Another contribution of our framework is that it might provide information on how common or uncommon “mutant invasions” are in natural populations [33]. A common assumption is that these events are extremely rare [34] (but see Pulido & Berthold [33]). However, once they arise they may persist over a long period of time. Based on this assumption, a human lifetime is much shorter compared to the expected transient times due to low fitness differences between the traits (Figure 1). These long periods of invasion could be misinterpreted for other explanations of coexistence of migrants and residents [7], [12]. Thus, if the empirical data speaks in favor of transient coexistence in more than a few species, then it should be a reason to reconsider the rate of “mutant invasions”, especially in a rapidly changing environment [33], [35]. However, if it turns out that the transient hypothesis is frequently supported, then a more probable explanation should be that the behaviours for some reason are balanced according to the equilibrium theories at low frequencies of the least common behaviour, as a rule rather than an exception. A particularly interesting question is, if there are general patterns in frequencies of these behaviours among populations and across species. If so, it should be possible to find some general explanation about the mechanisms for this dominating pattern. In this sense our study provides an initial platform that can be further developed as empirical evidence is gathered that speaks in favour or not of the transient hypothesis.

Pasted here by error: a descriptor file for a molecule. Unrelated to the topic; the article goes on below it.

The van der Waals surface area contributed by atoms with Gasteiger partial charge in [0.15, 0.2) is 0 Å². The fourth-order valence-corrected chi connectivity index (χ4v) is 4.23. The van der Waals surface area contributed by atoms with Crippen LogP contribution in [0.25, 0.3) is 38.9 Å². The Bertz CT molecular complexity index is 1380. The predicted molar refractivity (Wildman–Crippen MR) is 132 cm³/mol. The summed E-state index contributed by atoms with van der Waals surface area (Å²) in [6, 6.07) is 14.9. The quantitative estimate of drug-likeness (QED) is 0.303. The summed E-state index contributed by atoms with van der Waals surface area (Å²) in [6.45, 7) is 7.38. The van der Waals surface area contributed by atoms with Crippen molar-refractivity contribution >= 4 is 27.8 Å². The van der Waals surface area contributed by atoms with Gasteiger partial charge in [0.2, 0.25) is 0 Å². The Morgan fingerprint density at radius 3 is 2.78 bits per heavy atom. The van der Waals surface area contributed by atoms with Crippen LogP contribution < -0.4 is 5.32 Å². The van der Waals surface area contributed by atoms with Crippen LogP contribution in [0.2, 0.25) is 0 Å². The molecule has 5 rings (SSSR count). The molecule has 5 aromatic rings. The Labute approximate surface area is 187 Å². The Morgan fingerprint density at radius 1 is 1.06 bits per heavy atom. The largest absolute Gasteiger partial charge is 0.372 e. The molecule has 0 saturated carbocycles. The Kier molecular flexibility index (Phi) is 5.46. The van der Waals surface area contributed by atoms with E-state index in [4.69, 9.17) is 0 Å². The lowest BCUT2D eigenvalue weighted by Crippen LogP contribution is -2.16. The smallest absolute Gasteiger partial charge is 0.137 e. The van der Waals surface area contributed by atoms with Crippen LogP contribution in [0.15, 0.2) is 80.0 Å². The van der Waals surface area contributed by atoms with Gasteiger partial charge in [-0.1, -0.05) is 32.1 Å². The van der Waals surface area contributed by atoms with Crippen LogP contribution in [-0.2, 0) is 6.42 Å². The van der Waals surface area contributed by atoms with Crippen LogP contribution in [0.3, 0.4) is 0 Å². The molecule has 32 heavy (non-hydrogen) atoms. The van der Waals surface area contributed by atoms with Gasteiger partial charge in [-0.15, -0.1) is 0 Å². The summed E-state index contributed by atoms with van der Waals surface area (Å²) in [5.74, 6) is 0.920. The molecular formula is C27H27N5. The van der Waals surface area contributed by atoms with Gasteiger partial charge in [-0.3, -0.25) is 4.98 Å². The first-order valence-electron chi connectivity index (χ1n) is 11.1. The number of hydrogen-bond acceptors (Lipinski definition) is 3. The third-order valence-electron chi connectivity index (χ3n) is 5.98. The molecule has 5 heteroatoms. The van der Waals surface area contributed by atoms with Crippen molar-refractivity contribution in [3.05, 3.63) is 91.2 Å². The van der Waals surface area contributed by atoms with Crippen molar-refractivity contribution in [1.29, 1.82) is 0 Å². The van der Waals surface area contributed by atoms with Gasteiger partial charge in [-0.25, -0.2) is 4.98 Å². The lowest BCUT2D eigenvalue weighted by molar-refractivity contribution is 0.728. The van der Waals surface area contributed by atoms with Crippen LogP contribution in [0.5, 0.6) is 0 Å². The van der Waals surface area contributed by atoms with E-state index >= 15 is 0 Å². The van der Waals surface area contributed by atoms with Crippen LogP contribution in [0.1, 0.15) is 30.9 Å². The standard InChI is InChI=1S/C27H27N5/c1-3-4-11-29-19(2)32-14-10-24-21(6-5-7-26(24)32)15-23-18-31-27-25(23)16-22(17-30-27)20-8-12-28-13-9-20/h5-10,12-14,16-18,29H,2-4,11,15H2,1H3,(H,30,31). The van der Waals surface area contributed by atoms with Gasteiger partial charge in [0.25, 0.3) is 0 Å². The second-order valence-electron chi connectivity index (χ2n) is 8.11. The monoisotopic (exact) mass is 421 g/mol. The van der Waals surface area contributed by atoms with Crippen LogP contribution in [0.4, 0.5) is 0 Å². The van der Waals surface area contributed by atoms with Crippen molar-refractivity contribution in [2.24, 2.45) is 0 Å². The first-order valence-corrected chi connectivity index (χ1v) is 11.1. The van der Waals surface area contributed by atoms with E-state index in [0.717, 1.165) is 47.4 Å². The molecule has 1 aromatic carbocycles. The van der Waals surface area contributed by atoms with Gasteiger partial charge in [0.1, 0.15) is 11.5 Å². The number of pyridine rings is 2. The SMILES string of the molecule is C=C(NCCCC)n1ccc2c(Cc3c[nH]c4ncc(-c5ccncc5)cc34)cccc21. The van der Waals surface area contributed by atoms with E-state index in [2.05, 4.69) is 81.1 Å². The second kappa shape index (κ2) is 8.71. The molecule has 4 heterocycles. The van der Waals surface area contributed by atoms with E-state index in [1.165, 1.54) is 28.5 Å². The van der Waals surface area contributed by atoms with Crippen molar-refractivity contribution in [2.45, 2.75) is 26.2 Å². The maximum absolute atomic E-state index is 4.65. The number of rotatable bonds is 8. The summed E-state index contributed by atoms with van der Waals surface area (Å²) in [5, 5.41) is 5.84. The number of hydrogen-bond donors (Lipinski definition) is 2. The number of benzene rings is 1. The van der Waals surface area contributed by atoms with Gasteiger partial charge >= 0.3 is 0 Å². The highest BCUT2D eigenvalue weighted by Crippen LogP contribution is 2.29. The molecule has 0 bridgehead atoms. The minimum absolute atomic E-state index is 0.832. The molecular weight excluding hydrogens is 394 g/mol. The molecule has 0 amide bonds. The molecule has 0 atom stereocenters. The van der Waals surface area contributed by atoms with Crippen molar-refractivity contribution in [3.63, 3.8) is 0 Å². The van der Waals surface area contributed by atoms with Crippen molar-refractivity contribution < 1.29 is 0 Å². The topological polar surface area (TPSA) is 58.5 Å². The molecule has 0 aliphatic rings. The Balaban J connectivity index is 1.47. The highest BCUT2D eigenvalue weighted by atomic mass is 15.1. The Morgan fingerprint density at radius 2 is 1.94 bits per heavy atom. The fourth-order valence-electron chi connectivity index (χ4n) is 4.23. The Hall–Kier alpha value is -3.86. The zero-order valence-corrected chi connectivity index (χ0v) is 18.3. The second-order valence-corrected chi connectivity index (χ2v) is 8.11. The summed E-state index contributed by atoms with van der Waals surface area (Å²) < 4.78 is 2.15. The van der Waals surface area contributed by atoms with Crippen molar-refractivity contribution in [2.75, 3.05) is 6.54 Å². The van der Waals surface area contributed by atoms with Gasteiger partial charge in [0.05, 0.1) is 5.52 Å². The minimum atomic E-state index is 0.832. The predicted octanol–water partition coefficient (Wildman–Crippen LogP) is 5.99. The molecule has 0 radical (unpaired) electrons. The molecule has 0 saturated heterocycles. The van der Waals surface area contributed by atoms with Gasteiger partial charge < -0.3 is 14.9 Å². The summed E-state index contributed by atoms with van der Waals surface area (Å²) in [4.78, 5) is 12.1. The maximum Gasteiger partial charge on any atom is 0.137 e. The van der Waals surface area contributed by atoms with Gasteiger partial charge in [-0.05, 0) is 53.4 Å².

Acknowledgments

Luis-Miguel Chevin and three anonymous reviewers provided valuable comments, which greatly improved the manuscript. Göran Spong and Andrew Allen gave valuable advice on writing.

Author Contributions

Conceived and designed the experiments: NS KL. Performed the experiments: NS KL. Analyzed the data: NS KL. Contributed reagents/materials/analysis tools: NS KL. Wrote the paper: NS KL.

References

  1. 1. Dingle H (1996) Migration: The Biology of Life on the Move. Oxford University Press. 1 pp.
  2. 2. Fryxell JM, Sinclair ARE (1988) Causes and consequences of migration by large herbivores. Trends Ecol Evol 3: 237–241
  3. 3. Berthold P (1984) The control of partial migration in birds. Ring 10: 253–265.